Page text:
significantly lower decrease as compared to healthy subjects and migraine patients. These data suggest that in patients with sexual headache
the metabolic rather than the myogenic component of the cerebral vasoneuronal coupling is impaired.
q 2002 International Association for the Study of Pain. Published by Elsevier Science B.V. All rights reserved

Pain 102 (2003) 73-78
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26 October 2006

Pain and cocaine

Blockade of tolerance to morphine analgesia by cocaine
Misra, et al.
Tolerance to morphine was induced in male Sprague-Dawley rats by s.c. implantation of a morphine base pellet (75 mg) on the first and second day and determining the magnitude of tolerance 72 h after the first implant by s.c. injection of a test dose of morphine (5 mg/kg). Implantation of a cocaine hydrochloride pellet (25 mg), concurrently with morphine pellets or of a cocaine hydrochloride (50 mg) pellet after the development of tolerance, blocked both the development and expression of morphine analgesic tolerance. In morphine-pelleted animals pretreatment for 3 days with desipramine or zimelidine or phenoxybenzamine but not haloperidol produced no significant morphine tolerance. Pretreatment with a combination of desipramine and zimelidine, however, was as effective as cocaine in blocking morphine tolerance. ?-Methyl-p-tyrosine methyl ester counteracted the effect of cocaine in blocking morphine tolerance and potentiated the tolerance development. Blockade of morphine tolerance by cocaine was reinforced and facilitated by pretreatment with fenfluramine or p-chlorophenylalanine ethyl ester and to a lesser extent by clonidine and haloperidol. Acute administration of fenfluramine or zimelidine or a combination of desipramine and zimelidine or ?-methyl-p-tyrosine methyl ester or p-chlorophenylalanine ethyl ester did not significantly affect morphine analgesia. The study suggests an important role of the concomitant depletion of both central noradrenaline and serotonin in the blockade of morphine tolerance by cocaine and stresses the importance of the counter-balancing functional relationship between these two neurotransmitters in the central nervous system.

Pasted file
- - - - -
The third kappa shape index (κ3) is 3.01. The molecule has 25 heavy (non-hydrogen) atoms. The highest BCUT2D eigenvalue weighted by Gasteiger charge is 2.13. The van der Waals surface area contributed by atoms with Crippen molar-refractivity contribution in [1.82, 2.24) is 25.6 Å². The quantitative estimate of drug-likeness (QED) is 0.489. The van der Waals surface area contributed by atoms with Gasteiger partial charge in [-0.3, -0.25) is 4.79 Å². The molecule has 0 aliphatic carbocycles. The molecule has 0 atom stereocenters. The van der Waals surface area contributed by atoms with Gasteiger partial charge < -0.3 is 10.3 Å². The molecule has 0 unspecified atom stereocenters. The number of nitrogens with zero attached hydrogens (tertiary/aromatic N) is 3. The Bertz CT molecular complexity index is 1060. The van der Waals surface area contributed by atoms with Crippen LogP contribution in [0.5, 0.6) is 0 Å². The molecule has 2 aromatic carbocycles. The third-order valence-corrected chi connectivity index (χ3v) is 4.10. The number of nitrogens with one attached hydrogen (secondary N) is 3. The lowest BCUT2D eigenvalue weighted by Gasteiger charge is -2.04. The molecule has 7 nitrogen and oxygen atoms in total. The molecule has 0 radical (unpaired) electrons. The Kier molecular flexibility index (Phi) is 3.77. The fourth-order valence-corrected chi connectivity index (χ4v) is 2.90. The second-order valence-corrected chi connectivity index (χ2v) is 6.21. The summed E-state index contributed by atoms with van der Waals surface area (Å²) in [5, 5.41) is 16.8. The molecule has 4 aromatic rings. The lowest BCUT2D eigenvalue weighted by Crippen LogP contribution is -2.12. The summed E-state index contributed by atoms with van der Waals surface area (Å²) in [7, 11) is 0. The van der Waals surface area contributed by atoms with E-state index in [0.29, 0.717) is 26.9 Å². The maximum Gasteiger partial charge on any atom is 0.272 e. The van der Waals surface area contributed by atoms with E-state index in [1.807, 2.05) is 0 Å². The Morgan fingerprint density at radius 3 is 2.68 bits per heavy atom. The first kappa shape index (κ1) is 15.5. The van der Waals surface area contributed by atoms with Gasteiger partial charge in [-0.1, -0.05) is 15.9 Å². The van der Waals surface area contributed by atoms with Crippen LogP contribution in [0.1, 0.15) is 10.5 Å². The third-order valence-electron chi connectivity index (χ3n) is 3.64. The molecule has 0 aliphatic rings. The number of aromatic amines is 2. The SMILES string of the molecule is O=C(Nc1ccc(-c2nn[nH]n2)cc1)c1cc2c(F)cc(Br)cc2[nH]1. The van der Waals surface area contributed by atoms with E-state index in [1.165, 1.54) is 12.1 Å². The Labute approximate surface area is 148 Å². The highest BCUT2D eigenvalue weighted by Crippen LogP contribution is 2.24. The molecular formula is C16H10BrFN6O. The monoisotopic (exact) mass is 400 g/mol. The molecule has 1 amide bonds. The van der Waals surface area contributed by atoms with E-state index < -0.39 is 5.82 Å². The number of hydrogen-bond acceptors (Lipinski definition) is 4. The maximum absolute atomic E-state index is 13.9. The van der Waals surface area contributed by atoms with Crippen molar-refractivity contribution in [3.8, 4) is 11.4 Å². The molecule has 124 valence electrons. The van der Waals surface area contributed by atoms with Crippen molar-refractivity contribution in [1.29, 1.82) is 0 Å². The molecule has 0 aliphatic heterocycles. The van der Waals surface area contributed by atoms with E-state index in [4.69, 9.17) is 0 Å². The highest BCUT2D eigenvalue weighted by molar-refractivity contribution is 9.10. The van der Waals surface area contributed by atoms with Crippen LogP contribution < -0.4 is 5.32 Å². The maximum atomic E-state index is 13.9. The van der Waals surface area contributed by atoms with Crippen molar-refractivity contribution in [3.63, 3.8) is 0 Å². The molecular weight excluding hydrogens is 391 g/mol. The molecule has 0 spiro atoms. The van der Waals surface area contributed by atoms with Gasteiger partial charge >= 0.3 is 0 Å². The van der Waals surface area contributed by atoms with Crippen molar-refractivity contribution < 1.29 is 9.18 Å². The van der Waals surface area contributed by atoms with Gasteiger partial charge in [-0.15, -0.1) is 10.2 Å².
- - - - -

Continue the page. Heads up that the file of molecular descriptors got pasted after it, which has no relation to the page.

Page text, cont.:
(c) 1989 Elsevier Science

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24 October 2006

Exercise-induced stress analgesia?

Exercise-induced analgesia: fact or artifact?
Padawer and Levine
This study critically examines the reported exercise-induced previous termanalgesianext term effect in view of the potential previous termstressnext term-induced previous termanalgesianext term of pain testing itself. Two designs were used to test whether previous findings of previous termanalgesianext term were induced by the exercise procedures or by the previous termstressnext term of the pain testing procedures themselves used in such experiments. In the first design, post-test cold pressor pain ratings were obtained from college students following exercise (bicycle ergometry) and two control tasks (minimal exercise and non-exercise). No significant differences between these groups were found. In the second design, exercise and non-exercise groups pre-exposed to cold pressor pain testing were compared to groups that were not pre-exposed to pain testing. There were no significant effects for exercise; however, significant previous termanalgesianext term effects for pain test pre-exposure were demonstrated. Therefore previous research claiming exercise-induced previous termanalgesianext term may have confounded the effects of exercise with the effects of pre-exposure to pain testing itself.
(c)1992 Elsevier Science

Pain 48 (2) 1992, 131-135
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15 October 2006

Age differences in endogenous analgesia

Age-related differences in the endogenous analgesic response to repeated cold water immersion in human volunteers
Washington, et al.
Recent animal studies using stress-induced analgesia have suggested a general age-related decline in endogenous pain inhibitory systems.
The aim of the current study was to examine age-related differences in the magnitude of endogenous analgesia in human volunteers, using
psychophysical measures of neuroselective electrical, and thermal CO2 laser induced pain thresholds, before, immediately after and 1 h after
repeated cold water immersion of the hand. Sensory detection thresholds did not differ between age groups indicating that the functional
integrity of primary afferent sensory ®bres appears to be intact in older people. Consistent with many previous studies, older adults required a
higher intensity of noxious stimulation in order to ®rst report the presence of pain. The cold water immersion task was effective in eliciting a
powerful analgesic response, regardless of age; pain thresholds were shown to increase by up to 100% immediately after the cold pressor test.
This effect was relatively transient with thresholds returning to baseline within 1 h. The magnitude of analgesic response, however, was found
to be signi®cantly less in older people. Age differences in the ef®cacy of endogenous analgesic systems may be expected to reduce the ability
of older adults to cope with severe persistent pain states and may help explain some of the variation in the literature on pain report.
(c) 2000 International Association for the Study of Pain. Published by Elsevier Science B.V. All rights reserved.